House Republicans have targeted vulnerable Democrats, such as the health care reform plan’s “flip-flop five” and “Stupak sellouts,” who they think will lead them to victories in this fall’s midterm elections.
With President Obama’s health care overhaul plan signed into law, both parties are searching for political gain from the historic but controversial new law and furiously raising cash for a November showdown.
Democrats plan to focus on popular items in the legislation Mr. Obama signed into law on Tuesday, such as small-business tax credits and a ban on denying coverage to children with pre-existing conditions, both of which go into effect soon.
House Speaker Nancy Pelosi, in an e-mail Tuesday to Democratic Congressional Campaign Committee supporters, asked for $1 million in donations to help defend “the courageous Democratic House members who made this change possible.” The Republican National Committee has raised more than $1 million since Sunday in a campaign to gain 40 seats and “fire” Mrs. Pelosi.
Washington pollster Charlie Cook said in a column in Tuesday’s CongressDaily that the positives and negatives of the bill - that Democrats have a huge legislative victory and Republicans have voter anger to tap into - essentially neutralize each other.
“So my money is on Sunday’s vote not fundamentally changing the dynamics of the 2010 campaign,” he said.
But that doesn’t mean both sides won’t try.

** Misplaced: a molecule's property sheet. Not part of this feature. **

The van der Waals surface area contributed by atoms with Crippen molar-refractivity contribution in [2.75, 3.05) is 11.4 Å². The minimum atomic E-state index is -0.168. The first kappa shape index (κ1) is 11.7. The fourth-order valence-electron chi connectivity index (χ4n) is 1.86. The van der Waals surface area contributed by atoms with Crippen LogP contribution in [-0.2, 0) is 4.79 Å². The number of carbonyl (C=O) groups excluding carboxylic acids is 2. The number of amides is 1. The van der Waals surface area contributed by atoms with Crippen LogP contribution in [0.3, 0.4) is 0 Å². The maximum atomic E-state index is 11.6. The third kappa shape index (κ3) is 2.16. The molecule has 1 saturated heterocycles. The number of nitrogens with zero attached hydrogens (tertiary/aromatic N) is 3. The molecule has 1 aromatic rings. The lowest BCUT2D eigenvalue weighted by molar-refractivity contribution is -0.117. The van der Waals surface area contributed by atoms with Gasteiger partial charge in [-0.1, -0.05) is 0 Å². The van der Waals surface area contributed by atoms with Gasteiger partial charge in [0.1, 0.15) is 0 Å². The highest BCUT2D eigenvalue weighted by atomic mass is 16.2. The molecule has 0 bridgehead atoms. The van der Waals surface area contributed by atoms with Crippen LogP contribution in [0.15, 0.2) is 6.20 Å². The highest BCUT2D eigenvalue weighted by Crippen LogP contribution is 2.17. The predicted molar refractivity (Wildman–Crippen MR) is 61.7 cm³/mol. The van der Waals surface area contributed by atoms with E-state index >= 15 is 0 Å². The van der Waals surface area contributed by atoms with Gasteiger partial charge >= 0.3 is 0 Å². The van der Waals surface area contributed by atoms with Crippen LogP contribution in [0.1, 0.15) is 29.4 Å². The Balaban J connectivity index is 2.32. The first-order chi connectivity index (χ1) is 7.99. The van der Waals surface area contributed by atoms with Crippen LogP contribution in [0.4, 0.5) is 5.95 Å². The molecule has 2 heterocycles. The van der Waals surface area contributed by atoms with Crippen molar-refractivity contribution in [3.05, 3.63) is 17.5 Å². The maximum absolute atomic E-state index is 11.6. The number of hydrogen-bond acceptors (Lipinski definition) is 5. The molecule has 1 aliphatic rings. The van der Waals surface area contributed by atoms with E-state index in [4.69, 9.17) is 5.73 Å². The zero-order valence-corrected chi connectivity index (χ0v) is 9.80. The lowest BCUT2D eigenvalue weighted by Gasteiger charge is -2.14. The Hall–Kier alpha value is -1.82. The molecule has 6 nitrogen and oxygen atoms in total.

Republicans hope to capitalize on the bill’s poor poll numbers, particularly in swing House districts held by Democrats, coalescing on a “repeal and replace” slogan.
The National Republican Congressional Committee is focusing on 44 Democratic incumbents that it thinks are vulnerable because they supported the health care reform bill. Republicans would need a net gain of 40 seats to reclaim control of the House.
“The goal is to make sure that Democrats are held accountable for the vote they made on Sunday for the next seven months,” said NRCC spokesman Paul Lindsay.
The NRCC has already dubbed a “flip-flop five” - Reps. Scott Murphy of New York, John Boccierri of Ohio, Allen Boyd of Florida, Suzanne M. Kosmas of Florida and Betsy Markey of Colorado - who voted against the House’s health bill in November, but for the Senate’s bill this week. An NRCC official said the group is “especially” susceptible to the argument that they gave in to strong-arm tactics from top Democrats.
Republicans also plan to target what they’re calling the “Stupak sellouts” - the Democrats who, led by Rep. Bart Stupak of Michigan, argued that the Senate bill authorized the federal funding of abortions until Mr. Obama said he would sign an executive order reaffirming that the bill did not. Mr. Stupak, a longtime pro-life advocate, said the executive order alleviated his concerns.
Former Republican vice presidential candidate Sarah Palin said Tuesday that her political action committee has established a “Take Back the 20” campaign to reclaim 20 Democratic seats, many overlapping with the NRCC’s effort.
“We’re going to reclaim the power of the people from those who disregarded the will of the people,” Mrs. Palin said in a Facebook note to supporters.
But Democrats are preparing to put just as much of a focus on selling the plan to the American public. Democratic Congressional Campaign Committee Chairman Rep. Chris Van Hollen said Monday that he expects public polls to rebound in favor of the plan as Americans begin to learn more about the legislation.